Many small partners have already understood the concept of PCIe 4.0, but they are still a little confused about whether their computer can support PCIe 4.0. Can a solid state supporting PCIe 4.0 be able to enjoy the bandwidth of PCIe 4.0? So this Speed Shark class will teach you how to judge whether the computer supports PCIe 4.0.
First of all, let’s talk about PCIe 4.0 from the perspective of parameters. We all know that PCIe 4.0 is a bus protocol standard, but it is not a technical performance of a single type of hardware, but an industry standard, which is a bit similar to the 5G of mobile phones. Manufacturers will make corresponding products based on this specification, and as long as the products produced can meet the bandwidth requirements under the PCIe 4.0 specification, then it can be said that this product supports PCIe 4.0.
In a computer, PCIe channels including PCIe 4.0 are managed by the CPU. That is to say, if your computer wants to use PCIe 4.0, then the first condition to be met is that the CPU can support PCIe 4.0. If your CPU does not support PCIe 4.0, even if your solid state supports PCIe 4.0, it will not reach the rate of PCIe 4.0 in the end, and at most it will only be the rate of PCIe 3.0.
Three-generation Ryzen processor
At present, the only CPUs that support PCIe 4.0 in the desktop market are AMD’s third-generation Ryzen and the upcoming Zen3 processors . Intel does not yet have them. However, Intel expects to launch processors that support PCIe 4.0 in new products next year. So users who want to experience PCIe 4.0 now can only choose AMD’s third-generation Ryzen platform.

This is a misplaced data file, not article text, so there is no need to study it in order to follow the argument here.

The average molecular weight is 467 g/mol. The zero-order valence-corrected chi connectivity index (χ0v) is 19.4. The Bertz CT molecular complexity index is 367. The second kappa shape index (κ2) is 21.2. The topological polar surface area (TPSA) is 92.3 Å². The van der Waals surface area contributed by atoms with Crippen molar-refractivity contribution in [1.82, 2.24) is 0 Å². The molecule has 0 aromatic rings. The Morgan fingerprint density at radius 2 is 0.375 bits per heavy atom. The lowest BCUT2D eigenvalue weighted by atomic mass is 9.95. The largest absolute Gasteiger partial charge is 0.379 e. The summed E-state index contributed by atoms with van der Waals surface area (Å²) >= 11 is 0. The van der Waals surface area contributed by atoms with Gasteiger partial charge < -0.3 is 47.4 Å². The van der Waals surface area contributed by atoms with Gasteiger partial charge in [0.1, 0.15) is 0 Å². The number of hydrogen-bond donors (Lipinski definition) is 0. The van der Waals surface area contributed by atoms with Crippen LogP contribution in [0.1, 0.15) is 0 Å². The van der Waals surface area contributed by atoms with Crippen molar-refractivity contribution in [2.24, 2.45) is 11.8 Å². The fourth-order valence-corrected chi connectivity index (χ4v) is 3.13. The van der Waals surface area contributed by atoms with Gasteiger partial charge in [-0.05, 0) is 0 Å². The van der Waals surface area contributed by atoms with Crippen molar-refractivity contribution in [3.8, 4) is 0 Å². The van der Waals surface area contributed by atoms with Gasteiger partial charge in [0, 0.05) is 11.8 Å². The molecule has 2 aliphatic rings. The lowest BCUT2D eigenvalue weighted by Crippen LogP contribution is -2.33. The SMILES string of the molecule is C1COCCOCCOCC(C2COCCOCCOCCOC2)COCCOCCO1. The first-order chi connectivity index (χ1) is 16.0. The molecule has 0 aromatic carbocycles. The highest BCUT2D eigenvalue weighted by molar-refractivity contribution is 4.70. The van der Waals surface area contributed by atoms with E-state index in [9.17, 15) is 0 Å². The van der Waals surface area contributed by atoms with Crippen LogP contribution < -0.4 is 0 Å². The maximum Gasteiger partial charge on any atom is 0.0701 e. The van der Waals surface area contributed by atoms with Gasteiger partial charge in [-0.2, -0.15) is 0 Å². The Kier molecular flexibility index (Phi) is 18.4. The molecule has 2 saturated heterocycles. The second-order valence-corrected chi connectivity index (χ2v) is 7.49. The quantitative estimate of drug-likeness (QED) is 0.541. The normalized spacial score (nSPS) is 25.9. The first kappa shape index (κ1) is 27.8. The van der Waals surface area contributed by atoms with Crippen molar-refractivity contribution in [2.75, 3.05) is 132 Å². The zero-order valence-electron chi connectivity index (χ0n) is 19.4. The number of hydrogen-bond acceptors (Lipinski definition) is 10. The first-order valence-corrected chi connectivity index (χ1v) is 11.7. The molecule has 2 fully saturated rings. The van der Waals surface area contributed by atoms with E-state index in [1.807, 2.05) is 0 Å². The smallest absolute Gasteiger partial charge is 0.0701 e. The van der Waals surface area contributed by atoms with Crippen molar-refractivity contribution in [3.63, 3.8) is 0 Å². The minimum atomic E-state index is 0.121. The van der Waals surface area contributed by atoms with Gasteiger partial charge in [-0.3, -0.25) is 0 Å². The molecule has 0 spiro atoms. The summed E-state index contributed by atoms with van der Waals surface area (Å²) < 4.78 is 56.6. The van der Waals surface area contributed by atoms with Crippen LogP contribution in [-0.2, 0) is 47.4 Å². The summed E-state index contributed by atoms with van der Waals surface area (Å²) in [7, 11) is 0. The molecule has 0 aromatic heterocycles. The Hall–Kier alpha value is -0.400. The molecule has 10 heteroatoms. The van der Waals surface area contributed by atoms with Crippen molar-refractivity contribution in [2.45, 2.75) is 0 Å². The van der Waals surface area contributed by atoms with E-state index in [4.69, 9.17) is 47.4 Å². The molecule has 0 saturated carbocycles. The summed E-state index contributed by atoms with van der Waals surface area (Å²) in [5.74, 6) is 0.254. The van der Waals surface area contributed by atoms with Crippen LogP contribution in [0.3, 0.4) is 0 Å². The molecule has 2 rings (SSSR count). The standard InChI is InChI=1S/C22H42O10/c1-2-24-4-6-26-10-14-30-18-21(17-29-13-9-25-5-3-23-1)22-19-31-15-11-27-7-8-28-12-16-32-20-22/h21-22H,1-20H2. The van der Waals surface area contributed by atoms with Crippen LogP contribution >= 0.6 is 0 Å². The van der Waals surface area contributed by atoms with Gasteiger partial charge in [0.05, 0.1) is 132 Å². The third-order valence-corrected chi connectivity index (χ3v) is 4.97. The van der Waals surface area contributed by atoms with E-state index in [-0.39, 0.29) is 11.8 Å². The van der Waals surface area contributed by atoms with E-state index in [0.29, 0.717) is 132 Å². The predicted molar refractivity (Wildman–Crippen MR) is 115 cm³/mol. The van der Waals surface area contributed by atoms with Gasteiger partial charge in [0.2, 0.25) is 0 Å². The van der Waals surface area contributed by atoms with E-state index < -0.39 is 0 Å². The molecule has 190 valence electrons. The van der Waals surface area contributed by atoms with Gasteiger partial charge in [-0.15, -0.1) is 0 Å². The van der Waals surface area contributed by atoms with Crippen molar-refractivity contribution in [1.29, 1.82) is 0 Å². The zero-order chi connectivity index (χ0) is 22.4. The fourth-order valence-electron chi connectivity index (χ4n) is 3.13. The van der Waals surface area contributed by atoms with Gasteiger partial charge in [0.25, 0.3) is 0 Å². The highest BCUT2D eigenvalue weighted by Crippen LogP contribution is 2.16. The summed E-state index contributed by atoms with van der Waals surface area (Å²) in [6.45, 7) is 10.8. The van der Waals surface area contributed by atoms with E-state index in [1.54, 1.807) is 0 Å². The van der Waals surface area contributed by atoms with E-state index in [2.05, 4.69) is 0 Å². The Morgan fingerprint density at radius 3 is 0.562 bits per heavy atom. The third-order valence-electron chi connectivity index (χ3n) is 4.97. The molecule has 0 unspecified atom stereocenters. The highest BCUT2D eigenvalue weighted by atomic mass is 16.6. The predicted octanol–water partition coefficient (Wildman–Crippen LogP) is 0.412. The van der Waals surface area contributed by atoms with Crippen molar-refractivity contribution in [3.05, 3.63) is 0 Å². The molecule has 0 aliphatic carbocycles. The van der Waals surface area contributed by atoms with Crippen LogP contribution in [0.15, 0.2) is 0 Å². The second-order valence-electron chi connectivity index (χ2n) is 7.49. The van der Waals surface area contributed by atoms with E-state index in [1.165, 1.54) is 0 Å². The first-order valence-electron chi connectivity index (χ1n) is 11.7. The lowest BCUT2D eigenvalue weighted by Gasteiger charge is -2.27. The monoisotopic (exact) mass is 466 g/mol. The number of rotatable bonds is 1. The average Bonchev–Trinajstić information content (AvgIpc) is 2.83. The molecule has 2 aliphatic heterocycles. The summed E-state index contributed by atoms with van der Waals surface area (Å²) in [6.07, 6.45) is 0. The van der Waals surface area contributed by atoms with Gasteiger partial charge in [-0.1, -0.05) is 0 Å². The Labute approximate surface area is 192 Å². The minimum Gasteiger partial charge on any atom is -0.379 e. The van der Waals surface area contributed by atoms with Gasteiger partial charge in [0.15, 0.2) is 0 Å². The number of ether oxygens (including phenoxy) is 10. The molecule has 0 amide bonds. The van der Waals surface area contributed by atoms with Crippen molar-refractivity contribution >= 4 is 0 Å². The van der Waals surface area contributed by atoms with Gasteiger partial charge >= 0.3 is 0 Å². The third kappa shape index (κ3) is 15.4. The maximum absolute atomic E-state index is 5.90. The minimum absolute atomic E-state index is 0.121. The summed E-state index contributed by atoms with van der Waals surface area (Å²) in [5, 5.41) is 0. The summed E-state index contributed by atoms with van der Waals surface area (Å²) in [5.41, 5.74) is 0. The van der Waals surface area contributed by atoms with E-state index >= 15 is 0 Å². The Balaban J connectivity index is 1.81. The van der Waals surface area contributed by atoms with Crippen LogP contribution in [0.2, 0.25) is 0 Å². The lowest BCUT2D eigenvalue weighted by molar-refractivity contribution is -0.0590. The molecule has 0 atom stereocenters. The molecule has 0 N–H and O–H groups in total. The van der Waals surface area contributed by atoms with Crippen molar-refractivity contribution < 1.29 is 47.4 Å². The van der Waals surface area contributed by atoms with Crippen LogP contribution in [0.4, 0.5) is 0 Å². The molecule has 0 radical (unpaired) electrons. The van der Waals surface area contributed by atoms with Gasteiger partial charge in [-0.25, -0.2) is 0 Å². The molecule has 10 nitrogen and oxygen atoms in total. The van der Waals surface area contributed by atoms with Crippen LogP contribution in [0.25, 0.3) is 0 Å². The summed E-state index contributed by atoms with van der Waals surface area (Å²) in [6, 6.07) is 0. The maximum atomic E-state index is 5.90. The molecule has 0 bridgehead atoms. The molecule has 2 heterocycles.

Of course, it is not enough to have a CPU that supports PCIe 4.0. If we want to use PCIe 4.0, we need a carrier. Of course, that carrier is the motherboard. There are two interfaces on the motherboard to output PCIe 4.0, one is the M.2 interface, and the other is the graphics card slot.
Graphics card and M.2 slot
But like CPU, not all motherboards support PCIe 4.0, but motherboards with B450, B550, X470, and X570 chipsets that echo the third-generation Ryzen can support PCIe 4.0, but note that B450 and X470 are on Chipsets, so not all of the motherboards of these two chipsets support PCIe 4.0. This should be paid attention to when purchasing.
If you really don’t know the motherboard chipset, you can take a closer look at the description of the motherboard storage interface when you buy it. We use ASUS TUF GAMING B450M-PRO S and ASUS TUF GAMING B550M-PLUS (WI-FI). Let me give you an example.
ASUS TUF GAMING B550M-PLUS (WI-FI)
It can be clearly seen that if the chipset supports PCIe 4.0, the description of the storage function on the product official website will show that it supports PCIe 4.0, just follow the description of ASUS TUF GAMING B550M-PLUS (WI-FI), and vice versa. B450M-PRO S does not, so this motherboard does not support PCIe 4.0, which means that if you use the third-generation Ryzen with this motherboard, you cannot use PCIe 4.0.
Some students have to ask: “The CPU supports PCIe 4.0, and the motherboard does not support PCIe 4.0, so PCIe 4.0 cannot be used. If the CPU does not support PCIe 4.0 and the motherboard supports PCIe 4.0, can the computer use PCIe 4.0?”
This answer is naturally no. As long as one of the CPU and motherboard does not support PCIe 4.0, then your computer cannot use PCIe 4.0. For example, use the second-generation Ryzen processor that does not support PCIe 4.0 to be compatible with B550 and X570 motherboards. Naturally, PCIe 4.0 is not needed.
In fact, most motherboards using Intel’s Z490 chipset already support PCIe 4.0, but because the tenth-generation Core does not support PCIe 4.0, PCIe 4.0 is still not available. It can only be used after the next-generation CPU supports it.
So in general, it’s not that you can use PCIe 4.0 if you have a PCIe 4.0 solid state. You need a CPU processor and a motherboard. This is the importance of an ecology. Have you got it?